Click here for file in pdf.
The University of North Texas is the flagship of the University of North Texas System, which includes the University of North Texas Dallas Campus and the University of North Texas Health Science Center at Fort Worth. UNT is the leading university of the Dallas – Fort Worth region and, with more than 31,000 students from every state in the nation and more than 100 other countries, UNT is the fourth largest university in Texas.
A comprehensive, state-assisted, co-educational institution, UNT offers a wide variety of undergrad-uate, master’s and doctoral degree programs. About 22 percent of UNT’s student body is made up of graduate students, a greater percentage than the top five public universities in Texas.
Designated as a doctoral/research university-extensive by the Carnegie Foundation, UNT ranks in the top 4 percent of U.S. colleges and universities. UNT offers far more graduate degree choices than any other university in the Dallas – Fort Worth region and has been named one of America’s 100 Best College Buys® for nine consecutive years.
UNT is classified as one of seven emerging research universities in Texas by the Texas Higher Education Coordinating Board. The classification is based on UNT’s range of academic programs and its measures in teaching, service, and research, particularly its commitment to graduate education through the doctoral level.
The university is committed to academic excellence, to student success and to serving as an intellectual resource for the community, state and nation.
Joshua C. Chilton, UNT’s first president, leased facilities above a hardware store on Denton’s square to establish a teacher training institute in 1890. His charge to the faculty at its first assembly remains an important part of UNT’s value system:
“It will be our aim to become leaders in the education of the young men and women of Texas, fitting them to creditably fill the most important positions in business and professional circles. We desire the cooperation of all who believe in higher education and who want to see our state in the very front of intellectual as well as material progress.”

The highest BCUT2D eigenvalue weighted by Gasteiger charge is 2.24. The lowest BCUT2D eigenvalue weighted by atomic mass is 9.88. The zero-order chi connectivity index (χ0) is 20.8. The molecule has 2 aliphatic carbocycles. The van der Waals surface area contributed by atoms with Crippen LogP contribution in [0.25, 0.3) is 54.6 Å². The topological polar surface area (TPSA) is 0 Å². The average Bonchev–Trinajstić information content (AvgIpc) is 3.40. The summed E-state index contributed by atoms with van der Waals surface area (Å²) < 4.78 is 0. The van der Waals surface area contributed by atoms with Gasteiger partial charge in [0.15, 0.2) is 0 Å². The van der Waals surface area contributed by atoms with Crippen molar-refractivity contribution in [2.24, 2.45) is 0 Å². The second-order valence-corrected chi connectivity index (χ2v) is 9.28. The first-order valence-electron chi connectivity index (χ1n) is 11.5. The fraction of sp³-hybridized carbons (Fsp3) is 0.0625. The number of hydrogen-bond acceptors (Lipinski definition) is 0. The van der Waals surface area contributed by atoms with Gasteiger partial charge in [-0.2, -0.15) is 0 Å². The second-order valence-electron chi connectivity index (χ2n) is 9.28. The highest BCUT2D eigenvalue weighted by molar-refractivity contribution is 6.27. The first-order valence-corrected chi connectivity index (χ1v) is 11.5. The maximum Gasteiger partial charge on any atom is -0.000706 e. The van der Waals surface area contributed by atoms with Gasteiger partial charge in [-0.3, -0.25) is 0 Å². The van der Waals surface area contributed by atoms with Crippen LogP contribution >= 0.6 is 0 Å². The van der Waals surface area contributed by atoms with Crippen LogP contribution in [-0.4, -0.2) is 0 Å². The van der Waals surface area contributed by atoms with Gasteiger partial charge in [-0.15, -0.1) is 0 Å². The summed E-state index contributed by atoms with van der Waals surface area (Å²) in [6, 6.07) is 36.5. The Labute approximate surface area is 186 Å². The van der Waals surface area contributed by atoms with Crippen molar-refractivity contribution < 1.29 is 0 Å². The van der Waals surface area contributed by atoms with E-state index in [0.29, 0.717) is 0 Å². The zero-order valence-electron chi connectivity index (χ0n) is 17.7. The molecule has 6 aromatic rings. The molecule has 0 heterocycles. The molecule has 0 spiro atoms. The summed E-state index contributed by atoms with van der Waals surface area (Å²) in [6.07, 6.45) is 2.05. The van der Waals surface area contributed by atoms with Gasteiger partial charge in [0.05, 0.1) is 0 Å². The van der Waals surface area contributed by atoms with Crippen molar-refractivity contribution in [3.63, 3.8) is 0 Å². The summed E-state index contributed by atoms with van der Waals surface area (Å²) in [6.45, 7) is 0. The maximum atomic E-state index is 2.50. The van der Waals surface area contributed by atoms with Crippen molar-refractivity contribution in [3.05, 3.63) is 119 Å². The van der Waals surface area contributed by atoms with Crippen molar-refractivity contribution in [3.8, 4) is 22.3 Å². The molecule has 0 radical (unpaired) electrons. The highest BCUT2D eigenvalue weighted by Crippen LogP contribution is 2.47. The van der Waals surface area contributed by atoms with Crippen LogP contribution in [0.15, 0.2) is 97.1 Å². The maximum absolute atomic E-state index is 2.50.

The institute was established as the Texas Normal College and Teacher Training Institute. Four years later, and five more times in the century to follow, the name was modified to reflect the institution’s growth and change.
Incoming students choose UNT for the quality of its programs, many of which are nationally ranked. More degree programs at UNT are nationally accredited than at any other university in the Dallas – Fort Worth region (see list of accrediting organizations following the index). UNT “firsts” through the years include:
In 1987, the Select Committee on Higher Education named UNT as one of five comprehensive research and graduate institutions in Texas. UNT is recognized as a leader in the performance of many public services, assisting in the economic diversification of the Dallas – Fort Worth region, which is home to more than 5.4 million people. In 1992, UNT was elected to full membership in the National Association of State Universities and Land-Grant Colleges.